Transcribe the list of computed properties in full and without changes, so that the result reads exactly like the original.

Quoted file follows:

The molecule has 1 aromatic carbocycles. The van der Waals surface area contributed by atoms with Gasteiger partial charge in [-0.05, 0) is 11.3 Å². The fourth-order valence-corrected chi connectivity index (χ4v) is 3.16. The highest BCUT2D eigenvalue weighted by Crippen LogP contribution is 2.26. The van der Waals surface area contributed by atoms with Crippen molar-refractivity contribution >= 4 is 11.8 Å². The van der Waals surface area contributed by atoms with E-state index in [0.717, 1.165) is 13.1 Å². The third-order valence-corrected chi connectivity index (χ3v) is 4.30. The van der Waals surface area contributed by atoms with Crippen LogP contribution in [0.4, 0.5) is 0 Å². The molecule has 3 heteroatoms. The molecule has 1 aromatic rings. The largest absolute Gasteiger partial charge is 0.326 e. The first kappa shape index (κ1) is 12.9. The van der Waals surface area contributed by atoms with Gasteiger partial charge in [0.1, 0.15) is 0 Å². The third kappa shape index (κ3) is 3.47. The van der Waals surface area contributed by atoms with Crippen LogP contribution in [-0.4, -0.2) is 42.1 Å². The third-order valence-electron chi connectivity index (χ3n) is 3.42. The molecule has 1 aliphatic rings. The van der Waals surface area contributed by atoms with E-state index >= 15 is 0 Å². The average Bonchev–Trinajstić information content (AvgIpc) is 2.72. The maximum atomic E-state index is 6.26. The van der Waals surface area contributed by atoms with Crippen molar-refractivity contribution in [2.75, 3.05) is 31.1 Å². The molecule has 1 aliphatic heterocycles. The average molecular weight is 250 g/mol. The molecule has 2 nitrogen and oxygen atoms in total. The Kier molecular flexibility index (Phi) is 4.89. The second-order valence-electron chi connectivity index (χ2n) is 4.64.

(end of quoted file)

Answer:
The molecule has 1 aromatic carbocycles. The van der Waals surface area contributed by atoms with Gasteiger partial charge in [-0.05, 0) is 11.3 Å². The fourth-order valence-corrected chi connectivity index (χ4v) is 3.16. The highest BCUT2D eigenvalue weighted by Crippen LogP contribution is 2.26. The van der Waals surface area contributed by atoms with Crippen molar-refractivity contribution >= 4 is 11.8 Å². The van der Waals surface area contributed by atoms with E-state index in [0.717, 1.165) is 13.1 Å². The third-order valence-corrected chi connectivity index (χ3v) is 4.30. The van der Waals surface area contributed by atoms with Crippen LogP contribution in [0.4, 0.5) is 0 Å². The molecule has 3 heteroatoms. The molecule has 1 aromatic rings. The largest absolute Gasteiger partial charge is 0.326 e. The first kappa shape index (κ1) is 12.9. The van der Waals surface area contributed by atoms with Gasteiger partial charge in [0.1, 0.15) is 0 Å². The third kappa shape index (κ3) is 3.47. The van der Waals surface area contributed by atoms with Crippen LogP contribution in [-0.4, -0.2) is 42.1 Å². The third-order valence-electron chi connectivity index (χ3n) is 3.42. The molecule has 1 aliphatic rings. The van der Waals surface area contributed by atoms with E-state index >= 15 is 0 Å². The average Bonchev–Trinajstić information content (AvgIpc) is 2.72. The maximum atomic E-state index is 6.26. The van der Waals surface area contributed by atoms with Crippen molar-refractivity contribution in [2.75, 3.05) is 31.1 Å². The molecule has 1 aliphatic heterocycles. The average molecular weight is 250 g/mol. The molecule has 2 nitrogen and oxygen atoms in total. The Kier molecular flexibility index (Phi) is 4.89. The second-order valence-electron chi connectivity index (χ2n) is 4.64.